Occupational health is currently under serious pressure from the wider context of the Community policy pompously entitled "Better Regulation". According to this policy, any legislation that protects the health of workers and the general public or the environment comes at too high a cost for business. The solution is therefore seemingly to reduce the levels of protection afforded by European legislation in order to boost eco- nomic competitiveness. No meaningful research has ever actually established a causal link between the amount of legislation and the economic situation of businesses. Many other factors come into play, and often have a greater impact. In reality, the "Better Regulation" programme is simply an expression of the austerity policies within the institutional procedures: everything must be subordinate to corporate profits.
As regards occupational health, the Barroso Commission (2004-2014) decided to impose a moratorium on any new legislative initiative, pending a review of the existing legislation. This work was entrusted to a consortium of external consultants.
These consultants completed their report at the beginning of 2015. Overall this report takes the view that the occupational health legislation is necessary and coherent, and that its requirements are reasonable. Some aspects could be usefully amended to make it more effective, whilst others could be added to take account of emerging risks. At the time of writing these lines (October 2015), this report has yet not been published as the European Commission is trying to change it. If this were not a serious matter, it would bring to mind a ventriloquist’s act in a circus show. The Commission initially wanted to entrust the review of the directives to independent consultants as a guarantee of objectivity. It now wants them to change their report so that it fits better with the Commission’s own policy obsessions. The Secretariat-General, which is responsible for coordination and reports directly to the Commission President, has written a long note in this respect. The aim is to present a negative image of the legislation so that, based on this independent review, it can then be justifiably challenged. The Commission’s policy position will be adopted towards the end of 2015. It is likely that this document will recommend deregulation in certain areas, although it is currently impossible to predict the extent of this. Against such a policy background, occupational health will improve only if workers and their organisations take action to ensure this. The question that must be asked is therefore what can we do today to encourage this action for occupational health.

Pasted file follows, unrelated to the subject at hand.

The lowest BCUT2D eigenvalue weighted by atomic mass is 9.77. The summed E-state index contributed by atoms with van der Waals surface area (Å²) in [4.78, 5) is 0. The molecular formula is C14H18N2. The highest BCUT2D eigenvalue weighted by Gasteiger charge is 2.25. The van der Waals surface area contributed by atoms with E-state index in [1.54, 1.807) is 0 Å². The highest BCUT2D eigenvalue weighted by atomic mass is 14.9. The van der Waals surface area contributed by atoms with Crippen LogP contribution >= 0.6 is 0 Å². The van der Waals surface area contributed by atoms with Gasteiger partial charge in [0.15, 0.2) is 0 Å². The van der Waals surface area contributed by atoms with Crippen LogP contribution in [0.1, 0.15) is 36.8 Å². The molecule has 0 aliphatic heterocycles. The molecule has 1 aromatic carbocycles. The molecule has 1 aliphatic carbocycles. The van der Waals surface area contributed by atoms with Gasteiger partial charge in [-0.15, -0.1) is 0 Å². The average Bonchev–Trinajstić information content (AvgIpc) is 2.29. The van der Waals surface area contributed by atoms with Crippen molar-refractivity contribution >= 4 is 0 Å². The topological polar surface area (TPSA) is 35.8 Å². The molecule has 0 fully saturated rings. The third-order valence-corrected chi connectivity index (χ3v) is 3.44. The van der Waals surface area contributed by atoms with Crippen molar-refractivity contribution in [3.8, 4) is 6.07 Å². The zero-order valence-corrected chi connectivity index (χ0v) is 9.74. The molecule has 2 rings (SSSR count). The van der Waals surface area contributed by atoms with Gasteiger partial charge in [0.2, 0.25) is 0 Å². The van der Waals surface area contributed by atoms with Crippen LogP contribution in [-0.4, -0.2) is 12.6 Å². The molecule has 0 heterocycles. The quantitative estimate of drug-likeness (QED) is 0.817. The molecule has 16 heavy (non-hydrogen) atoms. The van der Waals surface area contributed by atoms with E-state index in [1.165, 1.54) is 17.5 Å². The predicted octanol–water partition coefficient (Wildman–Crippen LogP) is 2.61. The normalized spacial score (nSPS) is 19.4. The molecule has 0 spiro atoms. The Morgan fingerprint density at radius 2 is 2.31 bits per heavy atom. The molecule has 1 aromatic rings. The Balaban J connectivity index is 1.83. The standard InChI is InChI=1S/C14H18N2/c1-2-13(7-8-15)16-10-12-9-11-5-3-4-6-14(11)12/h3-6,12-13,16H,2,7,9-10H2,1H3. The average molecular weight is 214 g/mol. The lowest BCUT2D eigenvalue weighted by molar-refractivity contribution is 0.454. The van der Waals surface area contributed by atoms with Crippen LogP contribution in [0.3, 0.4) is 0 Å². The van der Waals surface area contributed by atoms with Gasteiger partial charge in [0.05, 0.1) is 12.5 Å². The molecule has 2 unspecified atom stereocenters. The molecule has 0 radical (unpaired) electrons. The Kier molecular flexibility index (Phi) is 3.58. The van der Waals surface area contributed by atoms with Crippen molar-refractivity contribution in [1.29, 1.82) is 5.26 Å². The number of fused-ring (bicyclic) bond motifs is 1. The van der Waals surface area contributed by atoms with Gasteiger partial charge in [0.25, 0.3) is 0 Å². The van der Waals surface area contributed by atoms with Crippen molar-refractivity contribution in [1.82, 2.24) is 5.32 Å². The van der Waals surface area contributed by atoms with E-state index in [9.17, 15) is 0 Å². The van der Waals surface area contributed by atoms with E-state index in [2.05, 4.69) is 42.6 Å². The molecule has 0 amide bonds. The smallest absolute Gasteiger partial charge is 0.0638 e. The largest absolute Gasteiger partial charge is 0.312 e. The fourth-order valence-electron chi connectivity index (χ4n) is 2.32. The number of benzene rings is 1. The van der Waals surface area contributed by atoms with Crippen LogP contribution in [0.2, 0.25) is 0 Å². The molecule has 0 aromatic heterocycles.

At times of crisis, social action is harder to organise in offensive areas such as the quality of working conditions. However, these obstacles are not insurmountable. The authority of employers is losing its legitimacy. Both the economic crisis and the environmental crisis have shown that neoliberal policies lead to impasses. The dizzying rise in inequality is challenging the productivity-based illusion that, sooner or later, the increased wealth produced will be redistributed and ultimately benefit the entire population.
The same loss of legitimacy is evident in the daily life of businesses. The neoliberal reorganisation of work is harmful to health, and is also ineffective in terms of the quality of work. The search for instant profits that are as high as possible is an intrinsic part of the new management methods. Focused on quantitative indicators, management is becoming increasingly distant from the actual work carried out. The aim of these management methods is to individualise in the extreme an activity that, in its very essence, requires collective cooperation. Throughout Europe, the emergence of damage caused by psychosocial risks is evidence of this crisis.
The need to make work sustainable on a lifelong basis may also help to encourage action on working conditions. Employers consider that, because life expectancy is increasing, we should therefore be working longer. This reasoning ignores the fact that healthy life expectancy is not increasing for the most underprivileged in society, largely due to their conditions of work and employment. Without an improvement in those conditions, any rise in the retirement age will result in dramatic situations of exclusion for those workers exposed to the greatest risks. At the other end of the demographic scale, austerity policies have considerably increased job insecurity for the young generations. It is not by chance that, in those countries worst hit by the crisis, it is young people who have initiated the main social actions, such as the "indignants" movement in Spain. In Greece, the "no" to austerity policies expressed during the referendum in July overwhelmingly came from the young generation.
Encouraging action to improve working conditions necessarily requires trade unions to adopt new approaches highlighting the radical and collective nature of occupational health demands. This action will allow immediate improvements to be made in very specific areas and more ambitious plans to be developed for social change. More than ever before, in order to be effective, the advocates of occupational health need to highlight the multiple links between the most fundamental social issues, such as the environment, equality and democracy.